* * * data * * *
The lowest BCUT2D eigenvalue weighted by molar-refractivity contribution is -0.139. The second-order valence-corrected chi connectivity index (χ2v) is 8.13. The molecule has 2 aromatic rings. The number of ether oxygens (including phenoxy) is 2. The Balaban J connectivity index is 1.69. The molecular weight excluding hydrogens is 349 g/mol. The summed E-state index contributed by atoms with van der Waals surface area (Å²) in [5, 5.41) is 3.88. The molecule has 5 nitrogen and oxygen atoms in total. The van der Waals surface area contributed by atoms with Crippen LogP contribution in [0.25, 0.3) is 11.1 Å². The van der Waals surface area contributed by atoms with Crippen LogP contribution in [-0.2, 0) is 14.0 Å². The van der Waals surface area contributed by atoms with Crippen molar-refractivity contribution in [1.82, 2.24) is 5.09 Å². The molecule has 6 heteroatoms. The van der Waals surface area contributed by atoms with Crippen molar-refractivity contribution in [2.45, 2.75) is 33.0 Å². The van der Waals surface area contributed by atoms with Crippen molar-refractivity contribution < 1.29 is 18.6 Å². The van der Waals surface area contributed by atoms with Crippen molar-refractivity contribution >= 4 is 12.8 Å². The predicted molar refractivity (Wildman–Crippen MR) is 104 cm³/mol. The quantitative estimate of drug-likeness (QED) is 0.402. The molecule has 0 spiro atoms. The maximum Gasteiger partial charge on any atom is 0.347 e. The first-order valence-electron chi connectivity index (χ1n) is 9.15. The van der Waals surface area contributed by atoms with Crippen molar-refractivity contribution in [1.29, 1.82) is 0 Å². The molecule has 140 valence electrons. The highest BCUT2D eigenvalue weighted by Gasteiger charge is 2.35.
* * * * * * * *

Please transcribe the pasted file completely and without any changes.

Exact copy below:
The lowest BCUT2D eigenvalue weighted by molar-refractivity contribution is -0.139. The second-order valence-corrected chi connectivity index (χ2v) is 8.13. The molecule has 2 aromatic rings. The number of ether oxygens (including phenoxy) is 2. The Balaban J connectivity index is 1.69. The molecular weight excluding hydrogens is 349 g/mol. The summed E-state index contributed by atoms with van der Waals surface area (Å²) in [5, 5.41) is 3.88. The molecule has 5 nitrogen and oxygen atoms in total. The van der Waals surface area contributed by atoms with Crippen LogP contribution in [0.25, 0.3) is 11.1 Å². The van der Waals surface area contributed by atoms with Crippen LogP contribution in [-0.2, 0) is 14.0 Å². The van der Waals surface area contributed by atoms with Crippen molar-refractivity contribution in [1.82, 2.24) is 5.09 Å². The molecule has 6 heteroatoms. The van der Waals surface area contributed by atoms with Crippen molar-refractivity contribution in [2.45, 2.75) is 33.0 Å². The van der Waals surface area contributed by atoms with Crippen molar-refractivity contribution < 1.29 is 18.6 Å². The van der Waals surface area contributed by atoms with Crippen molar-refractivity contribution >= 4 is 12.8 Å². The predicted molar refractivity (Wildman–Crippen MR) is 104 cm³/mol. The quantitative estimate of drug-likeness (QED) is 0.402. The molecule has 0 spiro atoms. The maximum Gasteiger partial charge on any atom is 0.347 e. The first-order valence-electron chi connectivity index (χ1n) is 9.15. The van der Waals surface area contributed by atoms with Crippen molar-refractivity contribution in [1.29, 1.82) is 0 Å². The molecule has 140 valence electrons. The highest BCUT2D eigenvalue weighted by Gasteiger charge is 2.35.